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RESEARCH AREAS > Research Staff Details

Synthetic Biosystems


YU Hanry
Group Leader

Tel: 6824 7103
Email: hyu@ibn.a-star.edu.sg

View CV

Visiting Professor, Department of Biological Engineering, Massachusetts Institute of Technology (MIT), USA, 2011-2013
Principal Investigator, MechanoBiology Institute, Singapore, since 2011
Director, NUHS Research Core Facilities, Confocal Microscopy Unit & Flow Cytometry
Laboratory, National University Health System, since 2011
Professor, Department of Physiology, Faculty of Medicine, National University of Singapore, since 2008

Ph. D. in Cell Biology, Duke University, 1994
M. Sc. in Biochemistry and Molecular Biology, Washington University-St. Louis, 1990
B. Sc. (Hons.) in Biochemistry, Michigan State University, 1987

Projects Publications Patents

Synthetic Biosystems

1. Digital Livers: Quantitative Analysis of the Dynamic Processes of Liver Regeneration and Chronic Liver Diseases

Ziwei Song, Yu Yang and Hanry Yu

We have developed optical imaging modalities to quantify cellular and extracellular changes in tissues. The instruments and machine-learning based image-processing/feature analysis algorithms developed are used to automate and improve pathological examinations related to (i) liver fibrosis, (ii) cholestasis and (iii) non-alcoholic fatty liver diseases. This helps to shed light on the etiology of the diseases quantitatively. We have developed a high-throughput tissue imaging platform to quantify tissue/cell and matrix features of big blocks of tissue in mice or the entire biopsy sample at molecular and cellular resolutions for 3D characterization of disease progression. We have spun off an award-winning company, HistoIndex Pte Ltd, from this project, and licensed key technologies to another start-up company, InvitroCue Pte Ltd, to create an impact in the digital pathology and telemedicine landscape. The team is also investigating the fundamental process of liver regeneration by quantifying and modeling the mechanical and biochemical regulation of the cellular hypertrophy.

2. Drug Testing Platforms: Development of Robust, Inexpensive, Scalable and Predictive Assays for Safety Testing of Drugs and Chemicals

Farah Tasnim, Jiangwa Xing, Xiaozhong Huang and Hanry Yu

Cell-based assays for in vitro toxicity evaluation are attracting increasing attention from institutions and companies involved in the development of drugs and industrial chemicals. The major bottlenecks are the lack of stable human primary cells, and cell-culture models that recapitulate the in vivo physiological responses to the tested compounds. So far, only the sandwich culture of liver cells is accepted by the Federal Drug Administration (FDA) for routine hepatotoxicity testing of drugs. To improve the cell-based assays, we have developed (i) a scalable aligned substrate on optical media, (ii) two improved spheroid models for acute and chronic toxicity testing, respectively, (iii) a co-culture model for idiosyncratic toxicity, (iv) three perfusion-based models for improved sensitivity to detect metabolites, (v) a developmental toxin based on morphogenic migration of human stem cells, and (vi) stable and robust cell sources from human stem or progenitor cells. We are validating these established models for hepatotoxicity and teratogen testing of compounds, and improving the performance of these platforms for robustness, predictive fidelity, scalability and cost. We are also extending the applications of these models to sub-acute/chronic hepatotoxicity in order to better mimic “in vivo-like” conditions.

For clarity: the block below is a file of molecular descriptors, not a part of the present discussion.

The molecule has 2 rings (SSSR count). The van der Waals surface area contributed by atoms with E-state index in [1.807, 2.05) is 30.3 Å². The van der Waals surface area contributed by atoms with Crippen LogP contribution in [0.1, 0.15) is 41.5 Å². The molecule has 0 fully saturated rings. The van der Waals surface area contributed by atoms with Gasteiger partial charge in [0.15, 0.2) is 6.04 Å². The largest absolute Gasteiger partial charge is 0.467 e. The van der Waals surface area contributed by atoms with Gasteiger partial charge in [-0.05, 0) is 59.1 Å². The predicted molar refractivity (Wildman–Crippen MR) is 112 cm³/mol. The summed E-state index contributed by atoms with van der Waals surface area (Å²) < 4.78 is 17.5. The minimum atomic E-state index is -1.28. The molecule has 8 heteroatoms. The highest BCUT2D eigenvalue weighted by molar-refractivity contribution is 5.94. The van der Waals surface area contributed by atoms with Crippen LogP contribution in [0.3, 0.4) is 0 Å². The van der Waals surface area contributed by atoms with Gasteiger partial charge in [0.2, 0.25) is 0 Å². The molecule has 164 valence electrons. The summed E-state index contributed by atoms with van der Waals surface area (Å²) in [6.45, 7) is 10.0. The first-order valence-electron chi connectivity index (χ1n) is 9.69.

3. Engineering Complex Tissues: Spatial and Temporal Control of Microenvironment

Zheng Liu (Justinian), Farah Tasnim and Hanry Yu

Complex tissues with multiple cell types will be engineered by controlling cell-cell and cell-matrix interactions through (i) engineering inter-cellular linkers for 3D printing, (ii) engineering cellular response to the chemical and mechanical signals by developing ultra-soft macroporous sponges that are robust, transparent, degradable and enhancing compact spheroid formation, and (iii) fabricating relevant 3D microfluidics, micro-patterns and ultra-thin porous membranes incorporating mechanical compaction and multiple cell types for organ-on-a-chip applications, such as a liver cancer chip to aid chemotherapy testing. This project establishes the fundamental principles, toolboxes and devices to precision-engineer micro-tissue constructs of different cell types and inter-cellular tissue space (such as sinusoid and bile canaliculi in liver) for repeated dose testing of compounds that require mid-term (> 2-4 weeks) or long-term (up to 6 weeks) culture of micro-tissue constructs.


18 Sep
Falling Walls Lab Singapore 2017

6 Dec - 10 Dec
5th Nano Today Conference

Event Calendar   


Molecular Characterization of Circulating Colorectal Tumor Cells Defines Genetic Signatures for Individualized Cancer Care
Oncotarget, (2017)
DOI: 10.18632/oncotarget.19138.
(IF: 5.168) article

Metformin Inhibits Cellular Proliferation and Bioenergetics in Colorectal Cancer Patient-Derived Xenografts
Molecular Cancer Therapeutics, (2017)
DOI: 10.1158/1535-7163.MCT-16-0793.
(IF: 5.764) article

Unique Thermal Stability of Unnatural Hydrophobic Ds Bases in Double-Stranded DNAs
ACS Synthetic Biology, (2017)
DOI: 10.1021/acssynbio.7b00165.
(IF: 5.382) article



Research Positions

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